People ask what my days are like. One of my followers, whose name by a striking coincidence is Makiwara Munchkin Machatunim-Davidson, took the trouble to compile a description, which he has kindly given me permission to reproduce here:

“When His Holiness is at home in Middletown, he wakes up at 3 am.

“After his morning shower, His Holiness begins the day with prayers, meditations and prostrations until 5 am.

“From 5 am His Holiness takes a short morning walk around the residential part of his Middletown estate known as Heart's Ease. If it is raining outside, His Holiness has a treadmill to use for his walk.

“Breakfast is served at 5.30 am. For breakfast, His Holiness typically has hot porridge, tsampa (barley powder), bread with preserves, and tea without sugar or yak milk.

“Regularly during breakfast, His Holiness tunes his radio to the BBC World News in English. How he laughs!

“From 6 am to 9 am His Holiness continues his morning meditation and prayers.

“From around 9 am he usually spends time studying certain of the comic strips published in the day’s paper, working the crossword puzzle and the Jumble, and pondering random words and phrases from the rest of the paper.

“Lunch is served from 11.30 am.

“His Holiness's kitchen is vegetarian, but on visits outside of Middletown, His Holiness is not necessarily vegetarian. Following strict rules, His Holiness does not have dinner, but evening tea is usually heavy.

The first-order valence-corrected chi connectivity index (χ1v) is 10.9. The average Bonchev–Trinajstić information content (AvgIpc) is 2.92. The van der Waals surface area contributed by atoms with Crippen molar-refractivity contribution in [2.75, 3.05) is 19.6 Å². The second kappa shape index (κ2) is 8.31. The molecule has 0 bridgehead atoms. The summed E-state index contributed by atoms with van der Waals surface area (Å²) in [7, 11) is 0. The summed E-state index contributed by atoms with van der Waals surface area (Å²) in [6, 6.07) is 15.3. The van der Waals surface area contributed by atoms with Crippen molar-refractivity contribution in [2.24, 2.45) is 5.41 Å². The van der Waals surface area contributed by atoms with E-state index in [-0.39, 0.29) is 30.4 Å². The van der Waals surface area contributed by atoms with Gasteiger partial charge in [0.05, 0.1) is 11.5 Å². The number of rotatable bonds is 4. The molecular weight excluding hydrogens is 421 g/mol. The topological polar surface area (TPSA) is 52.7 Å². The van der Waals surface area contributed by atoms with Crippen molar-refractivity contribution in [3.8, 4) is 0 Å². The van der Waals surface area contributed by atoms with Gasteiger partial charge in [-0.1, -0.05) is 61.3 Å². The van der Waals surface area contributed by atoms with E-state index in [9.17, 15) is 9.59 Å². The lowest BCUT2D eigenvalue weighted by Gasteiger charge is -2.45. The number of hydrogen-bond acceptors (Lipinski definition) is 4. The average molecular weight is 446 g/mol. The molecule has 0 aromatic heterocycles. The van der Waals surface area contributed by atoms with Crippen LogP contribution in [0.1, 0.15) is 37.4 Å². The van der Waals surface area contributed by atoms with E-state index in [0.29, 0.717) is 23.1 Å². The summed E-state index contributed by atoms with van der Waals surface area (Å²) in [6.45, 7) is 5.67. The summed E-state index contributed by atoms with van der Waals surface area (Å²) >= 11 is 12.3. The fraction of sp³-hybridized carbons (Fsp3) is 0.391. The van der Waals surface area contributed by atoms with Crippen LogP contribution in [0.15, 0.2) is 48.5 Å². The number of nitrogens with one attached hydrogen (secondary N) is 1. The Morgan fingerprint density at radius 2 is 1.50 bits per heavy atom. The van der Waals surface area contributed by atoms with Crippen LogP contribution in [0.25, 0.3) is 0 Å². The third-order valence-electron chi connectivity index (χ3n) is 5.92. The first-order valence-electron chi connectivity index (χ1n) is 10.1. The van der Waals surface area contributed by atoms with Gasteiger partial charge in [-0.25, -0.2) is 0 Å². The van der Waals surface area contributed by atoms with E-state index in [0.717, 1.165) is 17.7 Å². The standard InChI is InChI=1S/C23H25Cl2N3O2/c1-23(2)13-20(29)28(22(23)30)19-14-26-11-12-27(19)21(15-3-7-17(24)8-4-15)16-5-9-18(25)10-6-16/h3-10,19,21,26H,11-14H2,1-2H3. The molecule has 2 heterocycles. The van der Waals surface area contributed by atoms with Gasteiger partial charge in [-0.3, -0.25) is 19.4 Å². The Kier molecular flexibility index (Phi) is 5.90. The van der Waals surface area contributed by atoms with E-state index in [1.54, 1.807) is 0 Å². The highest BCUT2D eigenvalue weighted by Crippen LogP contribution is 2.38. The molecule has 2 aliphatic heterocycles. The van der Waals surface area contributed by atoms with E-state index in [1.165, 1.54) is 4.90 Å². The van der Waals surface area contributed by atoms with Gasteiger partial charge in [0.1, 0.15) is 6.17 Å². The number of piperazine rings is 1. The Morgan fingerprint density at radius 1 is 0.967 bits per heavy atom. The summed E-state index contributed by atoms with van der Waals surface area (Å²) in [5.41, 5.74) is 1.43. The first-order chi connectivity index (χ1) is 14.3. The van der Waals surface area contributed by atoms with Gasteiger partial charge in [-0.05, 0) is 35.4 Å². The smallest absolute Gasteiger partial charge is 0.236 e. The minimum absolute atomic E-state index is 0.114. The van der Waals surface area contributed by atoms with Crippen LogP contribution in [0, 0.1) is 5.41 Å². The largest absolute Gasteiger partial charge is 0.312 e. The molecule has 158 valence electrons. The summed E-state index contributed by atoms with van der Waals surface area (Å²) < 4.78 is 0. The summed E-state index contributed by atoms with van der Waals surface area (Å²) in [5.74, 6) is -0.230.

“Should there be a need to discuss work with his staff or hold audiences and interviews, His Holiness will visit his office from 12.30 pm until around 3.30 pm.

“Typically, during an afternoon at the office one interview is scheduled and several audiences. So many people seem to want a piece of him!

“Upon his return to the residential quarters at Heart’s Ease, His Holiness has his evening tea at around 5 pm. This is followed by his evening prayers, meditation, and any necessary Internet work. His Holiness receives the Internet through a filling in one of his molars. He texts with his tongue on his teeth.

“His Holiness retires in the evening by around 7 pm. Since Johnny Carson retired, His Holiness no longer interrupts his night’s sleep even for the length of a monologue.”

Depicted are young twins getting the whispered skinny on Donald Trump’s tax returns from their even younger sister. It’s confidential because it’s none of your business.